Case Presentation: A 65-year-old male presented with a chief complaint of dyspnea beginning 3 months ago. Additionally, he endorsed 15-pound weight loss, fatigue, and decreased appetite during this time. Members of his family noticed yellowing in his eyes. He had no known past medical history. He described his diet as balanced, consisting of meat, eggs, milk, and vegetables. Review of systems was positive for intermittent heart palpitations. Vital signs were blood pressure of 145/88 mmHg, temperature of 99.2º F, respiratory rate of 17/min, and heart rate of 124 beats/min. The patient had scleral icterus on physical examination.
Complete blood count (CBC) was significant for a decreased hemoglobin (Hgb) of 7.1 g/dL, decreased white blood cell (WBC) count of 3.1 10^3/µL, and decreased platelet count of 98 10^3/µL. Reticulocyte index was low at 0.36. Mean corpuscular volume (MCV) was high at 122 fL. Total bilirubin was elevated at 2.3 mg/dl with a predominance indirect bilirubin. Peripheral smear revealed schistocytes and hypersegmented neutrophils. Additional blood work showed an elevated lactate dehydrogenase (LDH) and undetectable haptoglobin. Cobalamin level was found to be significantly decreased at 48 pg/mL. Methylmalonic acid and homocysteine were both elevated. Intrinsic factor antibodies came back positive. Testing for other possible causes of hemolysis was negative.
Low cobalamin coupled with positive intrinsic factor antibodies suggested a diagnosis of pernicious anemia, which was confirmed by endoscopy. It was determined that the hemolysis and thrombocytopenia were both due solely to the cobalamin deficiency, as additional testing was negative. The patient was started on cobalamin replacement therapy. His laboratory abnormalities improved, he experienced improvement of his symptoms, and was discharged.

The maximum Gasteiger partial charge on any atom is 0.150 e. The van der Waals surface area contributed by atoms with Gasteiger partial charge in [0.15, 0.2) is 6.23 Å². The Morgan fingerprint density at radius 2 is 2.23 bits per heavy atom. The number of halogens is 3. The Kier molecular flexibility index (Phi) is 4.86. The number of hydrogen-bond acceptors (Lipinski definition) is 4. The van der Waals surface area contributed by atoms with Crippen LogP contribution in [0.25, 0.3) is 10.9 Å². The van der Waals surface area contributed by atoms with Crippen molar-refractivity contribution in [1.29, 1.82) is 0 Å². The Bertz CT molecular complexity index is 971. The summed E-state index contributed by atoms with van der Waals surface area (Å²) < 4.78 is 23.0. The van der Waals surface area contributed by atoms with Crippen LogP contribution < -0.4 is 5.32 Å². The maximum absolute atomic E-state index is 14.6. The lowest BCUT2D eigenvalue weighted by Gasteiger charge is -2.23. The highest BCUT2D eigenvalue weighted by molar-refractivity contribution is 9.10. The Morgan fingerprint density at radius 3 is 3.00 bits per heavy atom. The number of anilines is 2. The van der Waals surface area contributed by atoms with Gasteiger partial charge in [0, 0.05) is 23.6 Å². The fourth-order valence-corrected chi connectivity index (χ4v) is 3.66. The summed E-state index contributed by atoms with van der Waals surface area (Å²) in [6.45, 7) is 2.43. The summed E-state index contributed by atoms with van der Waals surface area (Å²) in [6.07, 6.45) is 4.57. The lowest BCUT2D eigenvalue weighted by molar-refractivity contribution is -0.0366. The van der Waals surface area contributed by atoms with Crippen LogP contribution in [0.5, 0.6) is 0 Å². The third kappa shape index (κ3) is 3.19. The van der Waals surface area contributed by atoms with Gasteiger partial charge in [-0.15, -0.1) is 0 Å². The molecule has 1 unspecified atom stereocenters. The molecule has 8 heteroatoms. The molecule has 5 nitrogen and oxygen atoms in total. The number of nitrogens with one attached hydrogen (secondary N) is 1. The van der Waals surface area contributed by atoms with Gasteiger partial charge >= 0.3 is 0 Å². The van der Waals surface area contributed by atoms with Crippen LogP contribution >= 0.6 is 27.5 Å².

Discussion: Cobalamin deficiency is relatively common with a prevalence of approximately 15% in patients 60 years and older. With that said, cobalamin deficiency presenting with hemolytic anemia, schistocytes on peripheral smear, and thrombocytopenia is quite uncommon. A study of 201 patients with cobalamin deficiency showed that only 2.5% of those patients presented with pseudothrombotic microangiopathy. This particular presentation can pose a diagnostic challenge for clinicians, as it can mimic a true microangiopathic hemolytic anemia such as TTP. An incorrect diagnosis of TTP, for example, could lead to admission to the intensive care unit and the unnecessary initiation of plasmapheresis. In patients with hemolysis, thrombocytopenia, and macrocytic anemia, cobalamin deficiency should be considered on the differential diagnosis.
Conclusions: Cobalamin deficiency can uncommonly present with hemolytic anemia, schistocytes on peripheral smear, and thrombocytopenia. This presentation, referred to as pseudothrombotic microangiopathy, can resemble a true microangiopathic process such as thrombotic thrombocytopenic purpura (TTP). Correct diagnosis of pseudothrombotic microangiopathy is essential in avoiding mismanagement of the patient and unnecessary treatments.